My latest project had brought me to Tracktown, USA, which Rand McNally insists on calling Eugene, Oregon. And while I was here to take in the whole of the 10-day athletic extravaganza, I had one eye focused closely on the decathlon at all times.

This brutally exhausting event is actually ten different events, split into two consecutive days. Three are of the throwing variety (discus, javelin, shot put); another three involve clearing vertical or horizontal distances (pole vault, high jump, long jump); and four require running as fast as your lactic acid-laden legs can carry you.

Decathlon scoring is done by using a set of tables to convert times, heights and distances into points. The faster, higher and further you go, the more points you get for that event. Accumulate more points than anyone else, and you get a medal. Assuming you’re still able to stand upright during the ceremony in which it is draped around your neck, that is.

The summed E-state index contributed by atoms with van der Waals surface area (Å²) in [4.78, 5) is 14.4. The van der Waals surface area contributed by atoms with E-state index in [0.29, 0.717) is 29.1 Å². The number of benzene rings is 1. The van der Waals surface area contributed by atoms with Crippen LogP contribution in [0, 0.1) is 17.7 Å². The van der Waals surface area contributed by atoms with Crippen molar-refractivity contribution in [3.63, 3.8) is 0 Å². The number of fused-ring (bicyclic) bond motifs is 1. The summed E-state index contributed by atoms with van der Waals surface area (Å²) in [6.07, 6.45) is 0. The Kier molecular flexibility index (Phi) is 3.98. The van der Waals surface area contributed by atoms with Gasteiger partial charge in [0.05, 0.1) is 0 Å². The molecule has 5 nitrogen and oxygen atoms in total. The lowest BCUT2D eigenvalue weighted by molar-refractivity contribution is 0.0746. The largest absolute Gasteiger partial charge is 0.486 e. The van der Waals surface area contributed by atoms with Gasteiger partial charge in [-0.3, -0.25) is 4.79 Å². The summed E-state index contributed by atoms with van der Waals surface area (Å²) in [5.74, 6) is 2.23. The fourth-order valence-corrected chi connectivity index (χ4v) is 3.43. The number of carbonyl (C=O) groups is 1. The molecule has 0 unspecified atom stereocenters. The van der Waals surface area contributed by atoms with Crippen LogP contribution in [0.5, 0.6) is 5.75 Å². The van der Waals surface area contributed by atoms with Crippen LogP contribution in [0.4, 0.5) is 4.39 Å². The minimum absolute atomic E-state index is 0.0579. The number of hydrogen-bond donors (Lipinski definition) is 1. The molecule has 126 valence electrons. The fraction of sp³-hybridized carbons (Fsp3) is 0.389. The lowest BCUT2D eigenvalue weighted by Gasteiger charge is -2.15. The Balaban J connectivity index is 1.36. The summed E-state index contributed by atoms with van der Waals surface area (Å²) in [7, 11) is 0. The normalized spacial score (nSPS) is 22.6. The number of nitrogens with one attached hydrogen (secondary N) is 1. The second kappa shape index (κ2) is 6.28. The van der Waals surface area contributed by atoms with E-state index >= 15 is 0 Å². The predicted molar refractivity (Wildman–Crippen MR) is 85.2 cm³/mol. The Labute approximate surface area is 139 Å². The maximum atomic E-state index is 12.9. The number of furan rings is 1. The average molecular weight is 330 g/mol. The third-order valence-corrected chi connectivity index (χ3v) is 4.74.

Contested for literally hundreds of years, the decathlon this summer in London will mark its 100th appearance in the Olympics. And in all that time, only one man has ever scored more than 9,000 points in the event. Even his name sounds mythological—Roman Sebrle, of the Czech Republic put up 9,026 points in a non-Olympic competition in 2001.

Former U.S. decathlon record-holder takes part in the parade of decathletes at the U.S. Track & Field TrialsThe closest that any American had come was when Dan O’Brien traveled to a meet in Talance, France in September, 1992, and came home with what was then the world record of 8,891. Sebrle surpassed him nine years later, and since that time he’s had to “settle” with being merely the best American decathlete of all time.